The band is also capable of crafting atmosphere like no other. The mostly acoustic-driven "Zombie Eaters", supplemented by lucid synth layers in its first half and crushing rhythm slam in the second, is actually a very moving ballad given Patton's indelible vocal performance. The band digs deeper, highlighting their progressive and instrumental abilities on the eight-plus-minute title track. Mike Bordin's drumming is beyond amazing, so restraint yet so powerful. Roddy Bottum on keyboards is the master of sound effects and waves of noise, creating tense silences and frenetic interplay. Jim Martin on guitars to this day remains among the most overlooked players in history; he has a style all his own, and he is able to play both metallic riffs that sear your face and evocative guitar textures that elevate the piece providing intense dynamics. The already mentioned Gould and Patton are the other components that make this possibly the best work on the album, especially considering Patton's schizophrenic vocal style that ranges from sick whispers to ear-bleeding screaming. The instrumental piece "Woodpecker from Mars" is more of a progressive metal track, thick with heavy riffage, sturdy bass, Arabic synth melodies, and atmospheric breakdowns that evoke songs played by a space rock band. Martin's guitar feedback becomes almost drone-like at one point, going on and on up until its powerful climax. The drumming deserves all your attention: great tone and great fills. And the ending of the track is masterfully intense.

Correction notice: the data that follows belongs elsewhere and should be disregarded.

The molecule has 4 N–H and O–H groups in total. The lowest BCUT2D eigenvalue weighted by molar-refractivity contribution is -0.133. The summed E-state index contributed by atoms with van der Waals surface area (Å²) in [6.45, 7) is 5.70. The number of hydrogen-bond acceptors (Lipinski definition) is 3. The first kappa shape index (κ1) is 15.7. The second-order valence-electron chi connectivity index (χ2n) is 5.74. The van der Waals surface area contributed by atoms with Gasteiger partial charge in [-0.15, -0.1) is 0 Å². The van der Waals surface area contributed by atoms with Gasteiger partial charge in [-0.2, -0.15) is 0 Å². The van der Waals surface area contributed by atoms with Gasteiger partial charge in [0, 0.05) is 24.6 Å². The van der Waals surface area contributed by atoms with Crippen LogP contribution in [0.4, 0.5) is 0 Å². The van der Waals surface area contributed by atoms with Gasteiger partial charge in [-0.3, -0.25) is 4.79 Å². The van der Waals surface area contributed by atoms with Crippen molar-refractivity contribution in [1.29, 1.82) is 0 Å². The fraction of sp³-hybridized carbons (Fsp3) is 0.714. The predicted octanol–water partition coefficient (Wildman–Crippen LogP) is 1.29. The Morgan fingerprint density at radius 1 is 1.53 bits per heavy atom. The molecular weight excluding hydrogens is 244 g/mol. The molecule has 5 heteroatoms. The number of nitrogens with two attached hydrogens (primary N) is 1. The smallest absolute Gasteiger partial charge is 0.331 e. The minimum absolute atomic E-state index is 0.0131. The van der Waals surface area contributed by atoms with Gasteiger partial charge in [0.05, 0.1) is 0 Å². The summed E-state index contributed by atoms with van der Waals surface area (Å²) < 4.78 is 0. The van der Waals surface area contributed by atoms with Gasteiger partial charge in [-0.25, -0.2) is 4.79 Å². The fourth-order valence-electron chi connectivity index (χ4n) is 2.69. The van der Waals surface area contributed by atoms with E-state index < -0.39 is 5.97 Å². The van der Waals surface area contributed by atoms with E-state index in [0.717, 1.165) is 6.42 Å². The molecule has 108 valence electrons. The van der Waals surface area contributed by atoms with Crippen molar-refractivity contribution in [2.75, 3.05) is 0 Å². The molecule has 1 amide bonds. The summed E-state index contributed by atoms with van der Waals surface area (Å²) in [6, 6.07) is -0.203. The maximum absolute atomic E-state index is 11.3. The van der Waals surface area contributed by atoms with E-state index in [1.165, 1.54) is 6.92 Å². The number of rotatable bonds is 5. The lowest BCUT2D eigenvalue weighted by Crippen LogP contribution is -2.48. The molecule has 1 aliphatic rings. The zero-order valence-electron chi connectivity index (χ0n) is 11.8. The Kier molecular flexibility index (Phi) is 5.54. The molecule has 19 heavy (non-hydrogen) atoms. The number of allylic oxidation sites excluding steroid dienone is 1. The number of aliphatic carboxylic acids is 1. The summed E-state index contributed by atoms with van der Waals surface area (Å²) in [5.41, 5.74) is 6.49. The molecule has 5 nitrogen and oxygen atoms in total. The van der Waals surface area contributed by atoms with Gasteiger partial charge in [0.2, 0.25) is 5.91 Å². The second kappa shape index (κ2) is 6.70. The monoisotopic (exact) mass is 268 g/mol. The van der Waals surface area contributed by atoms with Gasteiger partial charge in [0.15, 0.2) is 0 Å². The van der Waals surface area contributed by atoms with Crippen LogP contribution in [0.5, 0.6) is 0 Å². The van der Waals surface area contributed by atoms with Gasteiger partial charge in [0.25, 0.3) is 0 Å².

Black Sabbath's "War Pigs" is covered perfectly on track ten. The guitar work is phenomenal underpinned by subtle funky bass. Whilst it sees the band staying true to the Sabbath sound, they also infuse it with a distinct Faith No More style, particularly in the way Jim Martin interprets Iommi's ideas. The ending of "The Morning After" is important in that it remains among Faith No More's most ripped-off songwriting traits by sad nu-metal bands butchering their sound and writing terrible angst-written lyrics, thus totally missing the point.

The Real Thing is the album that established Faith No More as a truly gifted and unique band in a world full of cheesy glam rock and second class Bay Area thrashers. Even though all of their Patton-era material is essential, pick this one up first to discover the world of quality alternative rock in the early 90's. You need this album in your collection.

Track Listing

  1. From Out of Nowhere
  2. Epic
  3. Falling to Pieces
  4. Surprise! You're Dead!
  5. Zombie Eaters
  6. The Real Thing
  7. Underwater Love
  8. The Morning After
  9. Woodpecker From Mars
  10. War Pigs
  11. Edge of the World

Added: December 9th 2010
Reviewer: Murat Batmaz
Related Link: The Real Thing at
Hits: 4176
Language: english

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Faith No More: The Real Thing
Posted by Jeff B, SoT Staff Writer on 2010-12-09 15:18:04